Experimental Small-Molecule Inhibitor May Improve Responses to Cellular Therapies in Advanced CLL

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Too many “exhausted” T cells left in the wake of aggressive chemotherapy regimens for patients with advanced chronic lymphocytic leukemia (CLL) make it more challenging for chimeric antigen receptor (CAR) T-cell therapy to do its job. Now, a new study from researchers at the Perelman School of Medicine at the University of Pennsylvania shows a potential method to overcome this type of resistance and reinvigorate these T cells with an experimental small-molecule inhibitor.

In a report published by Kong et al in the Journal of Clinical Investigation, the team wrote about how the drug, known as JQ1, improved CAR T-cell function by inhibiting bromodomain and extraterminal (BET) proteins. They showed that BET proteins can disrupt CAR expression and key acetylated histone functions in CLL T cells.

The findings demonstrate, for the first time, this mechanism of resistance and present a much-needed target for CLL when treating patients with cellular therapies like CAR. Only a small subset of patients with advanced CLL respond to CAR T-cell therapy, compared to 80% of patients with advanced acute lymphocytic leukemia.

“Why CAR T cells fail to fully attack cancer cells in so many patients with CLL is an important question that needs to be answered in order to expand the use of these immunotherapies in CLL and other cancers,” said senior study author Joseph A. Fraietta, PhD, Assistant Professor of Microbiology at Penn and member of the Center for Cellular Immunotherapies. “Treating these ‘war weary’ T cells during the CAR T-cell engineering process has the potential to boost responses, [as] we’ve shown here. It’s setting the stage for a very promising set of next steps that rationalize further studies, including clinical trials, to prove this approach is safe and feasible.”

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Using the small-molecule inhibitor alongside the T cells and CD19-targeted CAR T cells from multiple previously treated patients, the researchers demonstrated that the BET protein plays a role in downregulating CAR expression, and that, if blocked, can diminish CAR T-cell exhaustion and increase the production of CAR T cells from patients with CLL and poor lymphocytes.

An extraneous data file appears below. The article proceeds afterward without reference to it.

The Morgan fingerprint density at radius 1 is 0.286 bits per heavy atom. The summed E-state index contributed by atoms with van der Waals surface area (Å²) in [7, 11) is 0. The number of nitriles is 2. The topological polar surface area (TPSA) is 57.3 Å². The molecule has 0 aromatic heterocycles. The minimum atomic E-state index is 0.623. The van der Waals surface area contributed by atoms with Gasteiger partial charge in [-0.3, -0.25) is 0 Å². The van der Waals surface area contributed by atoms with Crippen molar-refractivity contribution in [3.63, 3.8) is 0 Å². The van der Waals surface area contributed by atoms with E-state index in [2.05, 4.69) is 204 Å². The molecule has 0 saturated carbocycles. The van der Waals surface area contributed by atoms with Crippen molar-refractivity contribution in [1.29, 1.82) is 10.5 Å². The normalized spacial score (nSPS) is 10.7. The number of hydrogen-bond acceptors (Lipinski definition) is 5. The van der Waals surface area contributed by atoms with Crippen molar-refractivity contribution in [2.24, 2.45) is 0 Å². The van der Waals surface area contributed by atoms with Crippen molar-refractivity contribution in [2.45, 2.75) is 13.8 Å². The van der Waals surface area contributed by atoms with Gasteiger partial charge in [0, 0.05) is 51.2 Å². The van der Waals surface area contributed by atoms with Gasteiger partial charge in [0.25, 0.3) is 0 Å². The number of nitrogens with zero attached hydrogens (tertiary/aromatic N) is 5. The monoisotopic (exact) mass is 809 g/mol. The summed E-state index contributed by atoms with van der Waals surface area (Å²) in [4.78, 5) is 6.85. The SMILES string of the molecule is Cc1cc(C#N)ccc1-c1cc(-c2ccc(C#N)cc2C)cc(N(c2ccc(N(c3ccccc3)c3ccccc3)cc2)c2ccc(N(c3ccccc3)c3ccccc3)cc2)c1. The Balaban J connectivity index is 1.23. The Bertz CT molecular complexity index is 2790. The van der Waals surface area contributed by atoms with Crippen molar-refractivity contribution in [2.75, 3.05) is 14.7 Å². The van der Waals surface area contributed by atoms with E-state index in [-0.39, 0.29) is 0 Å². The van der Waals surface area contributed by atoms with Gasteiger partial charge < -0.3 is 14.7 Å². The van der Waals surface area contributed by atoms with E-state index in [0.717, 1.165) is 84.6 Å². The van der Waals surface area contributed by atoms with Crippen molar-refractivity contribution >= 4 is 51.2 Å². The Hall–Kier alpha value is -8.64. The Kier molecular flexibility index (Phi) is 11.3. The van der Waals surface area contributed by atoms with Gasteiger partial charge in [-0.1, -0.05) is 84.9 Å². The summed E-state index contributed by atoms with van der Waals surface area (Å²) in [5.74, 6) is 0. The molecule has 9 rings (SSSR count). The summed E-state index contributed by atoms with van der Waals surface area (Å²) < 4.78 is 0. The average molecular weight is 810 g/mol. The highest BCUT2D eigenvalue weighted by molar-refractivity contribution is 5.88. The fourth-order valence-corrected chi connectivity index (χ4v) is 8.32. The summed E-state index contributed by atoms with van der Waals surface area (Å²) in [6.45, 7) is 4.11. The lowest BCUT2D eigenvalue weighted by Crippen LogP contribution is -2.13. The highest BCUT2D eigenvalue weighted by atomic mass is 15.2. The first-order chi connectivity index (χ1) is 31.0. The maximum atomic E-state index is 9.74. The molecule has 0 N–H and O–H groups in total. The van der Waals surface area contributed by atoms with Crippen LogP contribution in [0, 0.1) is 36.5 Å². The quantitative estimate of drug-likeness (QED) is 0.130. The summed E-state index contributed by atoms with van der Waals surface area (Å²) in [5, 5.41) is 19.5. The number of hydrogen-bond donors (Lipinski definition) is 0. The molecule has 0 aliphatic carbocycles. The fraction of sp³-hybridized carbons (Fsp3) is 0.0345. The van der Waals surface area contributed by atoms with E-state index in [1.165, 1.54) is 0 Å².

Treatment with JQ1 also increased levels of various immunoregulatory cytokines and chemokines previously reported to be produced by CAR T cells in CLL during successful therapy. The array of native immune and CAR cells mirrored those found more typically in patients who do respond.

Given this observed reinvigoration of dysfunctional CAR T cells from patients with CLL by BET inhibition, the authors suggested that incorporating JQ1 into cellular engineering and expansion processes could lead to a generation of less defective and more potent final CAR T cells for patients. To what extent the above pathways contribute to the effects of JQ1 on CAR T cells is a focus of ongoing investigations for the research group.

“This work shows us that T cells can be taught new tricks,” said study coauthor Bruce Levine, PhD, the Barbara and Edward Netter Professor in Cancer Gene Therapy in Penn’s Perelman School of Medicine. “That is to say that the methods of manufacturing can be adapted to improve CAR T-cell function, so that what would have been exhausted or dysfunctional cells can now be reinvigorated, and potentially lead to better clinical responses in more patients than before.”

Disclosure: This work was supported by the Bob Levis Funding Group, along with the National Institute of Allergy and Infectious Diseases, National Cancer Institute, National Institute on Aging, the National Institute of General Medical Sciences, an Emerging Cancer Informatics Center of Excellence award from the Penn Institute for Biomedical Informatics and Abramson Cancer Center, Gabrielle’s Angel Foundation, an Alliance for Cancer Gene Therapy Investigator Award in Cell and Gene Therapy for Cancer, and Novartis. For full disclosures of the study authors, visit

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